You can’t have fields in the public instance structure if you’re using the G_DECLARE_DERIVABLE_TYPE macro, by design. Public instance fields are Bad, Actually™️ and you should never expose them, because people will be able to modify them behind the back of the type.
If you want to have fields associated with your instance, use G_DEFINE_TYPE_WITH_PRIVATE macro to add private instance data to your type.
You should read the GObject tutorial, which has full examples of the best practices for writing GObject types in C.
But then there is no way to expose my private struct.
I am creating a derivable class and I would like to have two headers, one named xyz-foo-bar.h (in which XyzFooBarPrivate is an opaque type) and another named xyz-foo-bar-private.h (in which XyzFooBarPrivate is fully exposed). If you are using my widget you include only xyz-foo-bar.h and my private data will be opaque to you, but if you are creating a widget derived from my widget you must include both headers to have access to the private data. GtkWidget does exactly that.
I normally create final types, but since I am working on a generic container (the “flow” container I was talking about in a previous conversation), it makes totally sense to declare it as a derivable type.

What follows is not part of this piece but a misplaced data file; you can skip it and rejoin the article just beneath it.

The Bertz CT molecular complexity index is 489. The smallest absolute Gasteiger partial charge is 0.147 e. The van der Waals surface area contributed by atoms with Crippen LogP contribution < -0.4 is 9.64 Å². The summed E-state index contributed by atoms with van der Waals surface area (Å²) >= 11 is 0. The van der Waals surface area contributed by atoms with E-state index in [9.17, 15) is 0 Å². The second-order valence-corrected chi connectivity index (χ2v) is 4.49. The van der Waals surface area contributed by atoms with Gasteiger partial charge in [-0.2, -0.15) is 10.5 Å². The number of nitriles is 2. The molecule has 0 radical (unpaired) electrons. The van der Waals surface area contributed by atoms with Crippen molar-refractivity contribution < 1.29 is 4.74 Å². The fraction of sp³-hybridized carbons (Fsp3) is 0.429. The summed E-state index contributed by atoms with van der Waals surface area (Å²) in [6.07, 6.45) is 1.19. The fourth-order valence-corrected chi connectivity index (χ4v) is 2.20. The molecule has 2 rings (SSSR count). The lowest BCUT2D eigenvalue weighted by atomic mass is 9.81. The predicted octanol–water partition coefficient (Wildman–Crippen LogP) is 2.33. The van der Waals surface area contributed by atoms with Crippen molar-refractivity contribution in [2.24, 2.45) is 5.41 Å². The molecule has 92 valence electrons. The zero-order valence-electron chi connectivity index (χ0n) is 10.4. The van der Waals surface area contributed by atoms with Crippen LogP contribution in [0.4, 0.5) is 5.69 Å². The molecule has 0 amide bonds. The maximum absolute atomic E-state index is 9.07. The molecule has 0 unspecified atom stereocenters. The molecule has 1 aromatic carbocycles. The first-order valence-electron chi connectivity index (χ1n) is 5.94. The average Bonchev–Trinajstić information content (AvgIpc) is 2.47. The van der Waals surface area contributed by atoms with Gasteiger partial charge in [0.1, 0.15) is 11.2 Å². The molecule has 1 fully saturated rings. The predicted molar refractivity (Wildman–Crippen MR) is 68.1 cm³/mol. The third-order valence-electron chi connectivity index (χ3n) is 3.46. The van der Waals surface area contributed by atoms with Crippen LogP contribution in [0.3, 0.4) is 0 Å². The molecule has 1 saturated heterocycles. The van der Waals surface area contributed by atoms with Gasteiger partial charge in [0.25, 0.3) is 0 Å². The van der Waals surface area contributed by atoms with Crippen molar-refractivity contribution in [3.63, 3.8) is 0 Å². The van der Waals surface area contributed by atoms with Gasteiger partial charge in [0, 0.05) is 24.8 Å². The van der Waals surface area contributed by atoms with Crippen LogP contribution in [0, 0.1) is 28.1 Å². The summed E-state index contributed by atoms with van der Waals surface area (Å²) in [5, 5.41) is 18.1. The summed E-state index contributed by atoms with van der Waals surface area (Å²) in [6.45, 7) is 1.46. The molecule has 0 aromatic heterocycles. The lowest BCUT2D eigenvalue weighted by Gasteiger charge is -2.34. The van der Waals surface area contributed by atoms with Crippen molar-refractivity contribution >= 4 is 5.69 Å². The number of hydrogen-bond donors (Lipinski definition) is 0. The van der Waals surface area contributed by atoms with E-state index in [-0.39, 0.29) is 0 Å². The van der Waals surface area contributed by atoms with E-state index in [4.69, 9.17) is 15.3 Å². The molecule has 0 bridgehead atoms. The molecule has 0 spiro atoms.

Of course, that’s the whole point of a “private” structure.
What? No, it does not.
GtkWidget does not expose its private structure, or provide direct access to its private data structure; you only have access via functions.
Exposing fields in the instance structure is a great way to get ABI compatibility issues in a library, as well as allowing users of your code to poke directly at the internals with unknown side effects. We spent the whole of the GTK2 cycle trying to get rid of this behaviour, and it was one of the major drivers of the GTK3 API bump.
The G_DECLARE_* and G_DEFINE_* macros encode the best practices for writing GObject in C, and are the result of 20+ years of work, so you better follow them.
No, it doesn’t really make sense to have derivable types that encode a layout or container policy; it’s the very opposite. Derivable types should be at the top of a hierarchy, and offer minimal behaviours. That’s why most of the classes in GTK4 are final.
I am still deciding what should be derivable of what I created, whether my flow widget, or its layout manager, or both. But this decision is influenced by what I am able to expose.
The layout manager is what takes care of allocating the children widgets. To do that it needs access to a lot of properties every second (things like "spacing", "leading", "orientation", etc.). I feel that using functions to access those might slow everything down compared to direct access.
But also knowing what I can expose will influence whether my layout manager can be reusable or, instead, forever tied to a flow widget.
Another possibility that I am considering (and maybe it will be my final choice) is that of getting rid of the layout manager and letting my widget be derivable without exposing its private data.